Supreme Court

The Political Question Doctrine in the Lower Courts

Curt Bradley and Eric Posner have posted to SSRN a fascinating new paper about the political question doctrine. In The Real Political Question Doctrine, they take an empirical look at cases applying the doctrine in the lower federal courts since the Supreme Court’s 1962 decision in Baker v. Carr. Among other things, they find that…

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Has the Alien Tort Statute Made a Difference?

In a globalized and interconnected world, human rights litigation has, by necessity, become transnational. For decades, the Alien Tort Statute (ATS) was viewed as a beacon of American justice for foreign victims of human rights violations. However, a series of Supreme Court decisions—most recently the paired cases of Nestlé USA, Inc. v. Doe and Cargill,…

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Supreme Court Round-Up, OT 2021

Transnational litigation has been a persistent, if small, part of the Supreme Court’s docket in the Roberts Court. With the Supreme Court now on its summer break, here is a summary of TLB’s coverage of October Term 2021 cases, which included important decisions on choice of law and federalism and on discovery for use in…

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When Should Federal Common Law Govern Transnational Litigation?

The conventional wisdom is that transnational litigation “can trigger foreign relations concerns.” Because the federal government has primary responsibility for the United States’ relations with other nations, the question naturally arises whether federal law should govern such litigation even when neither a federal statute, nor the U.S. Constitution, nor a treaty is applicable. Currently, as…

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Highlights from the Media Coverage of ZF Automotive

The Supreme Court’s unanimous decision in ZF Automotive US, Inc. v. Luxshare, Ltd. has generated discussion, criticism, and approval in the transnational litigation and international arbitration communities. Writing for the Court, Justice Barrett relied on the meaning of the term “tribunal,” specifically when paired with “foreign” or “international,” to resolve a major circuit split and…

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ZF Automotive: Closing a Door, Opening a Window

The Supreme Court’s decision in ZF Automotive US, Inc. v. Luxshare, Ltd. drew a bright line for a statute that is otherwise regulated almost entirely by judicial discretion. In a terse and unanimous opinion, Justice Barrett wrote that Section 1782 does not permit district courts to order discovery for use in private international arbitration. The…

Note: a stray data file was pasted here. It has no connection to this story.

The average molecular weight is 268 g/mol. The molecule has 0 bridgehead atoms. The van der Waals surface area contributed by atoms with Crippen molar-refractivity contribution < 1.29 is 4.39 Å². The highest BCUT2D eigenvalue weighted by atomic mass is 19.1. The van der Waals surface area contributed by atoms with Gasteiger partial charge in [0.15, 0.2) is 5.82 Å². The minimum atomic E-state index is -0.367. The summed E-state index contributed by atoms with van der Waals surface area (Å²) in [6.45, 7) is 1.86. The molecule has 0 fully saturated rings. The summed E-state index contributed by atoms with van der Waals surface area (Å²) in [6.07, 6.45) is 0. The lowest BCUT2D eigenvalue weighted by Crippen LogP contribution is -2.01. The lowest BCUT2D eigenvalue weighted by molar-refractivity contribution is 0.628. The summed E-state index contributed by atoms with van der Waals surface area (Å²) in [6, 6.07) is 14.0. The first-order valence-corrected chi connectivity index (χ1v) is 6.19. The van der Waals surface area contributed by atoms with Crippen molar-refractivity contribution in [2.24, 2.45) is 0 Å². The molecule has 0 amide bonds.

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ZF Automotive: A Practitioner’s Perspective

As a practitioner in commercial litigation with an emphasis on China-related cross-border disputes, I have been eagerly anticipating the Supreme Court’s decision in ZF Automotive US Inc. v. Luxshare, Ltd., resolving a circuit split on the applicability of Section 1782 discovery to private international arbitration.   In this post, I share the practitioner’s perspective on what…

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The Dogs that Didn’t Bark in ZF Automotive

I confess I’m not big on blogs. They often do more mischief than good, and posts can distract folks from their day jobs (whether research or deaning). Then again, who can say no to a friendly request from good people like Maggie, Ingrid, Bill and John? Plus, several of us appeared in the case (George…

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ZF Automotive: Predictable Outcome, Lackluster Reasoning

Whatever one may think of it, the Court’s decision in ZF Automotive US, Inc. v. Luxshare, Ltd. is not a surprise. It reflects the forceful intervention of the U.S. Government and aligns well with the drift of the Court’s conduct of oral argument in the case. Even the constituency most apt to want to use…

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Supreme Court Holds in ZF Automotive That Section 1782 Does Not Apply to International Arbitration

The Supreme Court held today that Section 1782 does not apply to international arbitration—neither international commercial arbitration nor investor-state arbitration. Writing for a unanimous Court, Justice Barrett held that only governmental or intergovernmental adjudicative bodies fall within the scope of the provision. Section 1782 authorizes federal district courts to order persons residing or found within…

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Ingrid (Wuerth) Brunk

Vanderbilt Law School
ingrid.wuerth@vanderbilt.eduEmail

William Dodge

UC Davis School of Law
wsdodge@ucdavis.eduEmail

Maggie Gardner

Cornell Law School
mgardner@cornell.eduEmail

John Coyle

University of North Carolina School of Law
jfcoyle@email.unc.eduEmail

Peter B. "Bo" Rutledge

University of Georgia School of Law
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Linda J. Silberman

New York University School of Law
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Geneviève Saumier

McGill University Faculty of Law
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David L. Sloss

Santa Clara University School of Law
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Philippa Webb

King's College London
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Robert Kry

MoloLamken LLP
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Katie Burghardt Kramer

DGW Kramer LLP
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Emma White

Vanderbilt Law School
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Ellen Nohle

Yale Law School
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Chris Ewell

EarthRights International
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Oona A. Hathaway

Yale Law School
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